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New hope for African rhinos

In September 2023, the IUCN announced that although poaching remains a threat, African rhino populations (both black and white rhinos) are increasing.

A rhino horn for sale on the table of a black market animal trade dealer at his home in Hanoi, Vietnam.


Rhinos are vital for biodiversity in Africa. These shy giants spend their days grazing and browsing which helps maintain healthy landscapes such as grassland habitats used by other wildlife. They also contribute to the livelihoods of local people through tourism and employment opportunities.  

Illegal hunting or ‘poaching’ is one of the biggest threats to rhino populations in Africa. Poachers will kill rhinos to supply and profit from the illegal international rhino horn trade. Historically, rhino horn was used in traditional Asian medicine, for a variety of ailments, despite no scientific proof of its medical value. Today, rhino horn is increasingly used as a status symbol to display success and wealth, particularly in Vietnam.  

During 2022, at least 561 rhinos were poached across Africa. 

Black rhinoceros amongst yellow flowers

Solution and result

Despite poaching remaining high across the continent, African authorities have estimated that rhino population numbers have increased by 5.2% between 2021 and 2022. There were thought to be 23,290 wild African rhinos at the end of 2022 - 6,487 black rhinos and 16,803 white rhinos. This marks the first increase in white rhino numbers since 2012.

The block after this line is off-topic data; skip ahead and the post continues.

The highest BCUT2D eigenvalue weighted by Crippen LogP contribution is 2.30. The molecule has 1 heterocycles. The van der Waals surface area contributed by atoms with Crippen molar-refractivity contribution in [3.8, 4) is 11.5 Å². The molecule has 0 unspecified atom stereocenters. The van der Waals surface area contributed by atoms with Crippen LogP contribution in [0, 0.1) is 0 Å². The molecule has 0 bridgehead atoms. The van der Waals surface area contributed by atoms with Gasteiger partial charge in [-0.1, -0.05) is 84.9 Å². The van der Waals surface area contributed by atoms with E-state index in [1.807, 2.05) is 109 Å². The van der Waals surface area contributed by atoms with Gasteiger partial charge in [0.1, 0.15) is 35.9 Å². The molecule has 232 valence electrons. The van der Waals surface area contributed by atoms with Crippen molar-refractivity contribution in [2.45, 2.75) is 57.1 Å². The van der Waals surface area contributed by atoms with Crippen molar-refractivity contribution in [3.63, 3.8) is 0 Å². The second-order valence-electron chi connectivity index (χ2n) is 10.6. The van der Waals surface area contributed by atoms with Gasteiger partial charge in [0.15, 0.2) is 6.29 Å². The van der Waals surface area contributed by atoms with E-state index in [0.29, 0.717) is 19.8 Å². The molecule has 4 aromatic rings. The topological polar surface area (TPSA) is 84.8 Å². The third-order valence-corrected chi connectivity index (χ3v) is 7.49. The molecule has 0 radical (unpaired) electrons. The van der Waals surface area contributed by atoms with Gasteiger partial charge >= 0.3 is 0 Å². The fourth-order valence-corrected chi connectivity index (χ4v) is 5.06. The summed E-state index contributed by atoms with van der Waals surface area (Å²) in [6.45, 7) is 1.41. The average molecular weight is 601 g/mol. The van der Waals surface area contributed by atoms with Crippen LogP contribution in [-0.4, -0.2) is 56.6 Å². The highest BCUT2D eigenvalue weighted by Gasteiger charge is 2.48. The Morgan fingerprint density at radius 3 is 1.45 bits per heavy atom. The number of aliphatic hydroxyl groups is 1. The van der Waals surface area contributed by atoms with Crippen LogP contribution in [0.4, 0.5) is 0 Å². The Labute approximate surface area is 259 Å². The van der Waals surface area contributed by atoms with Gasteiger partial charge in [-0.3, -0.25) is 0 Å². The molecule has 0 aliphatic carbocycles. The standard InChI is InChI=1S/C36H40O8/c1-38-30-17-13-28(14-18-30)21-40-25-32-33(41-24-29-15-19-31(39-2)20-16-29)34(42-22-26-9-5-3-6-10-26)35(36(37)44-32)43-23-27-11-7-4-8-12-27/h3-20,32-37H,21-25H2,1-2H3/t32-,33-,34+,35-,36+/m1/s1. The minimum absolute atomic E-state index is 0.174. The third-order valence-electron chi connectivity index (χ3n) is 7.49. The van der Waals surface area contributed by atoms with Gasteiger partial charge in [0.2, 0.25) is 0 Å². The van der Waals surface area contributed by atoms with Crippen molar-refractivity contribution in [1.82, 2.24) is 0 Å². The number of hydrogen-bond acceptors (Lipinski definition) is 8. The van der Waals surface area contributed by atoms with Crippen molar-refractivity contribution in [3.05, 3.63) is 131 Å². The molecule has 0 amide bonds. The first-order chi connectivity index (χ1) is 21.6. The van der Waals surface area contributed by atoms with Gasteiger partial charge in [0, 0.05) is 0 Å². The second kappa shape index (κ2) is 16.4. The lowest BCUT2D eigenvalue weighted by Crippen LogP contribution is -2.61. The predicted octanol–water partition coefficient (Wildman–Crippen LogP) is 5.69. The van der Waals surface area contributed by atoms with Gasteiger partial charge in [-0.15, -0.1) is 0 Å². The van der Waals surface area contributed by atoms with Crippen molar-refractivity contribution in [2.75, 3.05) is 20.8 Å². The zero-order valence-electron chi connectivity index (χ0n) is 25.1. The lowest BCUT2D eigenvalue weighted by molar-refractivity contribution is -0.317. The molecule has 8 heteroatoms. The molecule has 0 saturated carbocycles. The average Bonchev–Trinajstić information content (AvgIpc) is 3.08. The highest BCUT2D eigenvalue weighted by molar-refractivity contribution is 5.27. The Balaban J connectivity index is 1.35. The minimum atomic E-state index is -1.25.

In Tanzania, black rhino populations are also increasing, having risen from 190 in 2020 to 238 individuals in 2023. This encouraging progress is only possible due to the combined conservation efforts of organisations including WWF, governments and local people.  

Recently, Kenya has launched its latest Black Rhino Action Plan (2022-2026) which will guide Kenya’s black rhino conservation strategy for the coming years. WWF Kenya were able to collaborate on the development of the plan with funding from WWF UK and our generous supporters.

WWF-Kenya has supported rhino population surveys, equipment and infrastructure such as watchtowers in key rhino ranges. We've also supported training, such as rhino monitoring courses, and efforts to improve ranger welfare including the upgrade of living standards and supply of rations. WWF has also supported supplementary feeding of rhinos during Kenya’s recent drought. 

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